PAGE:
Air Bag Safety SRS

Easy to understand guide on how an automotive air bag safety (SRS supplemental restraint system) systems works, this information pertains to most cars.

An automotive air bag safety system is designed to help keep passengers safe in the event of an accident by inflating when a car strikes an object at speeds above 8 to 14 MPH, and then automatically deflating at temperatures of 200°, in case of fire. (Note: If an air bag warning light is illuminated while driving the air bag safety system has been disabled and will not activate in the event of an accident.)

Airbag Warning Light

An airbag inflation module is located at the center of the steering wheel which contains the nylon style airbag and inflation unit. There are four or more impact sensors around the vehicle which will send a signal to the main SRS computer in case of an accident, an electrical signal is then sent to discharge rapidly expanding gases through an orifice located at the rear of the airbag, which immediately fills to cushioning the impact of the head and torso to prevent injury. This unit is contained within a trim cover, which is designed with a molded seam that tears open as the airbag deploys.

Drivers Side Airbag

The passenger side air bag operates in much of the same manner as the drivers side unit with the exception of a weight sensor located in the passenger seat which detects the presents of a person sitting in the seat.

Passenger Side Air Bag

Front passengers should be set back away from the air bag to avoid any adverse effects of the airbag in the event of an accident. Many cars are equipped with a control switch that will disable the system in the even of small children or infants seats.

Passengers Side Air Bag Control Switch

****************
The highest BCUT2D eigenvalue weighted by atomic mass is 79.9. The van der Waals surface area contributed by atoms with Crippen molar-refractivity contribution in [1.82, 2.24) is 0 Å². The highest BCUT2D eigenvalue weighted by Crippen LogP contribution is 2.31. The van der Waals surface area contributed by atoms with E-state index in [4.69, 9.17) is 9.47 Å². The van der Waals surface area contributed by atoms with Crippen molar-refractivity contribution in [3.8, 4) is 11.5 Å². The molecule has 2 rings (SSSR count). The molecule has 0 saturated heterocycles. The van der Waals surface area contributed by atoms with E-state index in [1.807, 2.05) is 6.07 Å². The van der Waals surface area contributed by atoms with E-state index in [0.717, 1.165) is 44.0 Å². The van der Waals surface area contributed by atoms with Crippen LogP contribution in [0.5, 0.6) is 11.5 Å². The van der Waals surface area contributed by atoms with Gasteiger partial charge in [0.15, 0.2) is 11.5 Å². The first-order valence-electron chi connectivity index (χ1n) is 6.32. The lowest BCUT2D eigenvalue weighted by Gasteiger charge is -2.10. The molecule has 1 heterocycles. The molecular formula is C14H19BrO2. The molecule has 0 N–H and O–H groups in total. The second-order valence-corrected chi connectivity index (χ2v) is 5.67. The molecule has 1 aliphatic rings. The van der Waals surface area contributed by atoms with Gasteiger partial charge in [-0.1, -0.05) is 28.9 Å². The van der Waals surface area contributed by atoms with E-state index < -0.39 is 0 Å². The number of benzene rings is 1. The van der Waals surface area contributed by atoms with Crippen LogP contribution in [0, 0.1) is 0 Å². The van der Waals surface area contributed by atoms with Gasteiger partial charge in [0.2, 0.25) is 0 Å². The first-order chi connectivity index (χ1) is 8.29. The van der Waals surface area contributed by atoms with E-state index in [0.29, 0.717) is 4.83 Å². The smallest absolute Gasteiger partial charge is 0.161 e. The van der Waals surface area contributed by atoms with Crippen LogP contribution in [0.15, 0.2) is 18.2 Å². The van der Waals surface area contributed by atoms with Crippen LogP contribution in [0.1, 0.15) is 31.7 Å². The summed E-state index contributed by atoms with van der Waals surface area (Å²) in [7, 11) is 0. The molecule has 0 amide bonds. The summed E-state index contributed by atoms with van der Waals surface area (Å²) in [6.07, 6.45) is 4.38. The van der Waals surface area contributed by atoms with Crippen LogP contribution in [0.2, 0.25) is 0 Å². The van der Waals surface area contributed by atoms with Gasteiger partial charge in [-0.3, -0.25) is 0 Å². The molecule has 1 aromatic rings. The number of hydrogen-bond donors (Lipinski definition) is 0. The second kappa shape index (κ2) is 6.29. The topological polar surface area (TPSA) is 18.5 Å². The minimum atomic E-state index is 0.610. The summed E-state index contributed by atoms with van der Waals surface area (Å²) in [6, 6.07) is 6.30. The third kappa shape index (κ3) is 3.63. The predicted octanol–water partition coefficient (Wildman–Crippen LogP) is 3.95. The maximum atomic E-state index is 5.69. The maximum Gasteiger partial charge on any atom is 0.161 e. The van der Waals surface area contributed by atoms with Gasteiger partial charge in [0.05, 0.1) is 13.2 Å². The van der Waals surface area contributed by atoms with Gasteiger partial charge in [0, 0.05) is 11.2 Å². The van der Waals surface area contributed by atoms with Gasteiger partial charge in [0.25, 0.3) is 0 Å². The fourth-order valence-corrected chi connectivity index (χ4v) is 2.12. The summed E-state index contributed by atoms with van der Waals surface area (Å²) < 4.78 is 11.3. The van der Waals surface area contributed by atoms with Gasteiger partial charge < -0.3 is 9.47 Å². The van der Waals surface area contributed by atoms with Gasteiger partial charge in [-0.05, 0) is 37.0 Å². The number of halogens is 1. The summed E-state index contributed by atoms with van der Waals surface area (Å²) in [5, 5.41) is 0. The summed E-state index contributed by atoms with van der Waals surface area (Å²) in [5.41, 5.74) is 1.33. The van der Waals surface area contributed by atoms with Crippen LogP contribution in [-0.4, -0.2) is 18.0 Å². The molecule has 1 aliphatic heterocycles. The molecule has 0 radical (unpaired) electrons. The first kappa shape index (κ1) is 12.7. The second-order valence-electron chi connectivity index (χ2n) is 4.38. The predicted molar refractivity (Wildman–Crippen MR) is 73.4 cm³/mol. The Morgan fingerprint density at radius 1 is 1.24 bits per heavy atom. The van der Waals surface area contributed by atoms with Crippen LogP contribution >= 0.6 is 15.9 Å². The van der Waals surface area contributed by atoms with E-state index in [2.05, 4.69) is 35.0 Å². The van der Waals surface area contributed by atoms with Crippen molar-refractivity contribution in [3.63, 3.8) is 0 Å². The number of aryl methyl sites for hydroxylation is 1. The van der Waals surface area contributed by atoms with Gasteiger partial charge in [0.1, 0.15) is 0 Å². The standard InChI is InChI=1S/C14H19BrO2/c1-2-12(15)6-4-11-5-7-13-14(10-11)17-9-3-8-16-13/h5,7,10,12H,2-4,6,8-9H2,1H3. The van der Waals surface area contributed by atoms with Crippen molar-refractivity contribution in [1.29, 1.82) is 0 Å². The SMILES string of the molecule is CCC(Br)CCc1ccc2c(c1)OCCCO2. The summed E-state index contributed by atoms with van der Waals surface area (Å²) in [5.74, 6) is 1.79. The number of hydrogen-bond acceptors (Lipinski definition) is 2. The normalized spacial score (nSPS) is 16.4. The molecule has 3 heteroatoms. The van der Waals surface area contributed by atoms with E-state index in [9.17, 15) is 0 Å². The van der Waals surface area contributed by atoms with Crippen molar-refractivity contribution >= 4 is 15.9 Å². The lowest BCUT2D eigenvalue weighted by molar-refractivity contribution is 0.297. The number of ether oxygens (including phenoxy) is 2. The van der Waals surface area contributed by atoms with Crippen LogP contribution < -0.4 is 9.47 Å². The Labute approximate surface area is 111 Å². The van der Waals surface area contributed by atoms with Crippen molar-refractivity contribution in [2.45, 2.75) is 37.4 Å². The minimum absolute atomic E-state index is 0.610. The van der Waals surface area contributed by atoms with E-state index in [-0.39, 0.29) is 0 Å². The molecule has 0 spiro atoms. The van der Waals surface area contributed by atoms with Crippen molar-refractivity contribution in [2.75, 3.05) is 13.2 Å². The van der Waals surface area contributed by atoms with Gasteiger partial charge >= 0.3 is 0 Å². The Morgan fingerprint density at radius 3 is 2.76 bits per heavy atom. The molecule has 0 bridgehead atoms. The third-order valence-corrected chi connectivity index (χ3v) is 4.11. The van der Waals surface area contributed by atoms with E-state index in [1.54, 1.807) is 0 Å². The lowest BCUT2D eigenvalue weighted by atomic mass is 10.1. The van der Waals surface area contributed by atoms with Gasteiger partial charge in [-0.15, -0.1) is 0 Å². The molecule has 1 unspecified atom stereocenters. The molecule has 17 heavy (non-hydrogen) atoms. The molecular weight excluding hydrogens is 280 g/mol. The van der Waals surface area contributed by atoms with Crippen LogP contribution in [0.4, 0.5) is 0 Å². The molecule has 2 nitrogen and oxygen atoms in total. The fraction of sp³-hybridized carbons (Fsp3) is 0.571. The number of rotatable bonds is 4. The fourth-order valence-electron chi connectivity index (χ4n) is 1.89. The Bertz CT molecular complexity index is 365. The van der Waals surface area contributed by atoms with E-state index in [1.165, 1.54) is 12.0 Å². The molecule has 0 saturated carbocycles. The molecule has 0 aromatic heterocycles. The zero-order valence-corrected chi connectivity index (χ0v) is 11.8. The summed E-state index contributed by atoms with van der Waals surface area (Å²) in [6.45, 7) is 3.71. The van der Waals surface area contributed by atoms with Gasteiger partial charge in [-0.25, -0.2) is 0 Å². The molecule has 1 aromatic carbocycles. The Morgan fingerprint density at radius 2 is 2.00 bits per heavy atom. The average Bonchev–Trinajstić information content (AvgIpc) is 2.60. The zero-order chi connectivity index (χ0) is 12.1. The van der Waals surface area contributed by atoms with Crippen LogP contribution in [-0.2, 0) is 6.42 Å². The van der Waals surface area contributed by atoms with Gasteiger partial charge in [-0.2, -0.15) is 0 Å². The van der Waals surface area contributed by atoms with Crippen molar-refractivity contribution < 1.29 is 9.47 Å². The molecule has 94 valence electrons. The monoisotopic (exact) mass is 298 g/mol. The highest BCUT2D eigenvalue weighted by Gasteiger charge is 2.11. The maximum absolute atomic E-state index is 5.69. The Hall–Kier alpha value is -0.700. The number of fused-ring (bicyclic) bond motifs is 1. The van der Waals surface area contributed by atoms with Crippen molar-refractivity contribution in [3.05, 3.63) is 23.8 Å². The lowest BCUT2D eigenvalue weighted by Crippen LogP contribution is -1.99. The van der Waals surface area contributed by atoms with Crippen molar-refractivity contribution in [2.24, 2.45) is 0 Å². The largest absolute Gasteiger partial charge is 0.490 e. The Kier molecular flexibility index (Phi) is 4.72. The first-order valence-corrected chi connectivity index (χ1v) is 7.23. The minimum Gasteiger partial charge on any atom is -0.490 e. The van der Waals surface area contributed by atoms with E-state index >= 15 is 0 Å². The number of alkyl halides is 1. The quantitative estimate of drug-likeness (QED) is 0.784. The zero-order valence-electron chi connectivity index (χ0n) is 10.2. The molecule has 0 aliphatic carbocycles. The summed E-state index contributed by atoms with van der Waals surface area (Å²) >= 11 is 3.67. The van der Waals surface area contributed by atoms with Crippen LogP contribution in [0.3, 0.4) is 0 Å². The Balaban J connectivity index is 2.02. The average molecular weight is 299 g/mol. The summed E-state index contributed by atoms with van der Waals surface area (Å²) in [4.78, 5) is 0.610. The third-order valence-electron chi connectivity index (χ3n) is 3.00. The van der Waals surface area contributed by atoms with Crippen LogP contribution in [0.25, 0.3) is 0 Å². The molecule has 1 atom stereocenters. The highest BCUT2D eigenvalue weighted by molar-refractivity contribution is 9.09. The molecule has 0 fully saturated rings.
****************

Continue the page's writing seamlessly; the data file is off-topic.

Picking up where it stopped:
Side air impact bags were introduced to aid further safety aspects, these air bags are located inside the seat, door panel or side molding. Some side airbags can be located in the roof, back seat or the inboard edge or the door sill.

Side Airbag System

Disconnect the negative battery terminal for 10 minuets to prevent accidently discharge of the system before attempting removal or repairs.

Airbag Cartridge

Helpful Information

A vehicle goes through a diagnostic check to ensure the system is operational, if the computer detects a problem it will shut down the system while illuminating the warning light. The technical term for the air bag safety system is supplemental inflatable restraint or (SIR), cushion restraint system, or supplementary restraint system (SRS). Airbag triggering systems have become more advanced and sophisticated, helping to prevent injury and death. To reduce the impact force of bags, multi-stage inflators have been developed to help control deployment based on whether the crash is severe or moderate. According to research, air bags when accompanied with seat belts, reduces the number of deaths due in automobile accidents by 22 %.


Air bags were first commercially available in the 1970s, and were derived from a system used in aircraft in the 1940s. At that time drivers were not required to wear seatbelts and air bags were considered a seat belt replacement. In 1971 Ford introduced an experimental air bag system, General Motors followed in 1973 by introducing their system, which had a two-stage deployment. One significant difference between the early airbags and those used today, is that the passenger side airbag was placed at the bottom of the dashboard, protecting the knees, instead of above the glove compartment. The initial air bag system was enhanced and replaced with the supplemental restraint system or SRS which was introduced in the S-Class Mercedes-Benz in 1980, Porsche was the first to introduce the passenger side airbag.


Written by
Co-Founder and CEO of
35 years in the automotive repair field, ASE Master Technician, Advanced Electrical and Mechanical Theory.


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